As I wrote in my book, a naturally occurring fire can benefit a forest, but what we’re collectively experiencing these days are not naturally occurring fires. In 2017 a fire raged through the Columbia Gorge here in Oregon and Washington and the smoke was the heaviest I’d experienced within the city. I knew in my heart that the way we’re treating the planet, these fires are only going to get worse and effect more and more people each year.
I knew that I couldn’t fight a fire by making a children’s book about it, but I thought maybe I could try and raise awareness about forest fires, the causes and effects to everyday people, and how we can be more conscious of our environment. A lot of people and animals lose their homes, and some even lose their lives, every year due to preventable fires. The anger and sadness I felt at the time made me feel like I had to write something, anything, to help me process it.
Me: Wow. That’s powerful Danny. I love the way you used your color palette in this story by using a similar red color for both the boy’s hat, the fox, and the fire. Was that always in your plan? Or did that come about in revisions?
Danny: In telling a story about a fire, I knew red/orange was going to be an important and reoccurring color in my palette. But in addition, Oswald, our main protagonist, is having a hard time acclimating to his new environment. So my thinking was that there should be some commonality between him and the fox, something to visually show that they were in it together.
The earth-tone colors were important for the oranges to pop on the page, and when the fire comes, everything is engulfed in orange, creating a sense of chaos and confusion like real fire can create. When I was writing the earliest version of the manuscript, I remember the smoke from the Columbia Gorge was creating an almost otherworldly, orange, sky that felt dire and that influenced how I created the fire scenes in the book.
Me: I love how you have tied the fox into the story visually, but not really in the text. We can see that both the boy and the fox are on the same journey, but the text doesn’t dictate the actions of the fox. Was it hard to leave room for the art and not include everything in the written portion of the story? How did you find the balance between picture and text?
Danny: Writing and revising a book can be a long road; at some point I probably had more about the fox in the text, but ultimately, I thought it was important that I focus on Oswald, to center the story on this child’s journey: both from living in a new place that he doesn’t like very much, to that place becoming “home”, and from feeling very disconnected with nature and the woods, to feeling at one with it. To caring about it and what happens to it. His relationship with the fox helps to communicate both of these journeys. Omitting it from the text lets the reader discover that part of the story as it’s unfolding. Our readers are smart, and I wanted to let them interpret Oswald and the fox’s relationship without me over explaining it.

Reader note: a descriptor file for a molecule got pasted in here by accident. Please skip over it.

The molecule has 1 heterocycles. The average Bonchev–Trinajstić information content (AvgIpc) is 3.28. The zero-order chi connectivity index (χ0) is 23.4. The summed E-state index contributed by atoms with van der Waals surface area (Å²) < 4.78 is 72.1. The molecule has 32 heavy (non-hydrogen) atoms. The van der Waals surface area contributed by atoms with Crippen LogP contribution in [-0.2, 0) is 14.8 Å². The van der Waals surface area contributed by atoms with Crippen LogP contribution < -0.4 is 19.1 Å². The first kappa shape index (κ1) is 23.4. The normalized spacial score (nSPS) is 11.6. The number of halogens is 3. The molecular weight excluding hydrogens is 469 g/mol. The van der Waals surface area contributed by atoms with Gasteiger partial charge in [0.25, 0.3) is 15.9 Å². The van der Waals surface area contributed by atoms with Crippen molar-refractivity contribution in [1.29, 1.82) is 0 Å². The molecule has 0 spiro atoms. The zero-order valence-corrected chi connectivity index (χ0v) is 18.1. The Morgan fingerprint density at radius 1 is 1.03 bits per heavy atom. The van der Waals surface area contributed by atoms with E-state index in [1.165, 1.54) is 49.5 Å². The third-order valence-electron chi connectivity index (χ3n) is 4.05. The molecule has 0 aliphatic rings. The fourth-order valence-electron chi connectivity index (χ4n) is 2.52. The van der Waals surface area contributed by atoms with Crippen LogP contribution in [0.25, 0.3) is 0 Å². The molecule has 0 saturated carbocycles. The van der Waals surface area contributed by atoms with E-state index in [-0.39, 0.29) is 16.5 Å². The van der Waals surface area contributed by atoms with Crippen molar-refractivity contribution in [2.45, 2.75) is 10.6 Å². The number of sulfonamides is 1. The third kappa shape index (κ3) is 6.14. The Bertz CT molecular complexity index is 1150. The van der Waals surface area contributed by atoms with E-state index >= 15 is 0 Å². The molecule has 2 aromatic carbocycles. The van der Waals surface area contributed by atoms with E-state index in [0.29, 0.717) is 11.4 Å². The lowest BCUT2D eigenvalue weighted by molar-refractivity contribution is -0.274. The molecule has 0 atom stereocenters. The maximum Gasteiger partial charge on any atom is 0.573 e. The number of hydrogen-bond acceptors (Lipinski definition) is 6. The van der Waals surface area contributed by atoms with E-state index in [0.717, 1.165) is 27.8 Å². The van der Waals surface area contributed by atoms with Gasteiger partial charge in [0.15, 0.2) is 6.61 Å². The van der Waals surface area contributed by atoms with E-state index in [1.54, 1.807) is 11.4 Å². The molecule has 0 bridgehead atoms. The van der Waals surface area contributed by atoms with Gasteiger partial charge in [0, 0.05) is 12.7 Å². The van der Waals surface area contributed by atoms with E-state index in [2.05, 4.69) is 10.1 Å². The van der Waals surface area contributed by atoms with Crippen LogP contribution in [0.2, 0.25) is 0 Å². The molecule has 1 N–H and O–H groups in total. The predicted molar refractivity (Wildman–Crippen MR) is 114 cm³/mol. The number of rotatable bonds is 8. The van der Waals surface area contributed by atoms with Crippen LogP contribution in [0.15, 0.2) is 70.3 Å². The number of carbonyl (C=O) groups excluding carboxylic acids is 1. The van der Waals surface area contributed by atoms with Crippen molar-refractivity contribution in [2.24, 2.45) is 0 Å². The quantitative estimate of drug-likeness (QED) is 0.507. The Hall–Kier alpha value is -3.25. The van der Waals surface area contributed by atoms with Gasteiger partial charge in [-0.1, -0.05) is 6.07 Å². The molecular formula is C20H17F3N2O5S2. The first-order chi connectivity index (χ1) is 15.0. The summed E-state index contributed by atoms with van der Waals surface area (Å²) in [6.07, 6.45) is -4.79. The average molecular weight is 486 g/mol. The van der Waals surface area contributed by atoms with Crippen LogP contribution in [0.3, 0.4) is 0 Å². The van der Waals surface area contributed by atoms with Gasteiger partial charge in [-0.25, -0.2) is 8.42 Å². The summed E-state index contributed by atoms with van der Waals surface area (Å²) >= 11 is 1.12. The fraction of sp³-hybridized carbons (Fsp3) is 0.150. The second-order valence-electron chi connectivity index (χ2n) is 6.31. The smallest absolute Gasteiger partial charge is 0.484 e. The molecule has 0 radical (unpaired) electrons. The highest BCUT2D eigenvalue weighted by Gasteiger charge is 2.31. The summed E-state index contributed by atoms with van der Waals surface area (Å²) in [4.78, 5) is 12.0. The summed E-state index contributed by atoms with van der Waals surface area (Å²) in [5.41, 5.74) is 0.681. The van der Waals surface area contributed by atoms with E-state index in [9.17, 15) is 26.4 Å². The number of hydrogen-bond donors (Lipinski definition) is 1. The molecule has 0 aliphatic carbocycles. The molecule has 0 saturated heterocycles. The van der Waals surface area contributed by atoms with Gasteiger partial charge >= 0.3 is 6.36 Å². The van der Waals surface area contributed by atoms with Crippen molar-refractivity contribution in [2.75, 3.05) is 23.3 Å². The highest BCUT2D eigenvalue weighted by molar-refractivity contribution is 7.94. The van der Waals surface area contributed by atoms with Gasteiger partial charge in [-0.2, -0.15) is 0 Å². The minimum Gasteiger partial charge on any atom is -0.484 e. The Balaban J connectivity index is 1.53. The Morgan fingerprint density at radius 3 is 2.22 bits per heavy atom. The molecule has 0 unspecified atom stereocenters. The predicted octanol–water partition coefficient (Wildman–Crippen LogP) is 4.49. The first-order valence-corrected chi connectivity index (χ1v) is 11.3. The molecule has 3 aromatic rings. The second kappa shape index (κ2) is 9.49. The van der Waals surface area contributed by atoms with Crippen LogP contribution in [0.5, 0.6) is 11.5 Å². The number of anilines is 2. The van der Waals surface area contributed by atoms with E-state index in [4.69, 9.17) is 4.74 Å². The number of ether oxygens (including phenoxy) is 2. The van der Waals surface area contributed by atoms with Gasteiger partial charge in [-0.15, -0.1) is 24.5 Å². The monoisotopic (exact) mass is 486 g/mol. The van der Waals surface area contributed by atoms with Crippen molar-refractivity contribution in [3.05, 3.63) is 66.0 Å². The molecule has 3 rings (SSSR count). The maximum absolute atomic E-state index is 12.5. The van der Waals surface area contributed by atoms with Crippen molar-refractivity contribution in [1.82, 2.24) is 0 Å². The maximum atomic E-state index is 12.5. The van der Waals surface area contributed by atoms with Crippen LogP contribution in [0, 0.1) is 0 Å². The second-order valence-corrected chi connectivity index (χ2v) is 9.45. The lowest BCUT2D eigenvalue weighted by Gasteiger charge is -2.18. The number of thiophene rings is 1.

Me: I love that! What is one thing that surprised you in creating this story?
Danny: When I first began working on what is now The Fox and the Forest Fire, I didn’t really think anything would come of it, in a professional, publishing sense. So many people think of wildfires as a topic for grownups, even though they affect everybody within a community. So, when Ariel Richardson, my wonderful editor at Chronicle Books, expressed interest in making my story into a real live book I was really pleasantly surprised.
Kids are resilient and can handle certain topics a lot better than we sometimes give them credit for. The world is a new place to them, so their frame of reference is different than ours. We might experience wildfires and think there’s no hope, but I believe a child knows there’s hope even in the harshest situations. I never felt like I had to tiptoe around this topic, though I did aim to present it in an age-appropriate way. I think books that don’t talk down to kids are the ones that stick with children throughout their lives. For me, personally speaking, it was the topics that the adults in my life didn’t think I could process as a child that ended up sticking with me, helping shape my adolescence; it’s my hope that there are kids who connect with my book in this same way.
Yes! I think that is all of our dream. Thank you for stopping by Danny.
Dear readers, if you haven’t had a chance yet to read this book, you must track it down. This is a book that accomplishes so much in a very sparse text. The love of nature, the devastation of the fire, the hope of life going on are all present in this story in a way I haven’t quite seen anywhere else. It’s intelligent and assumes young readers are too. It’s an incredible story that must be read to be believed.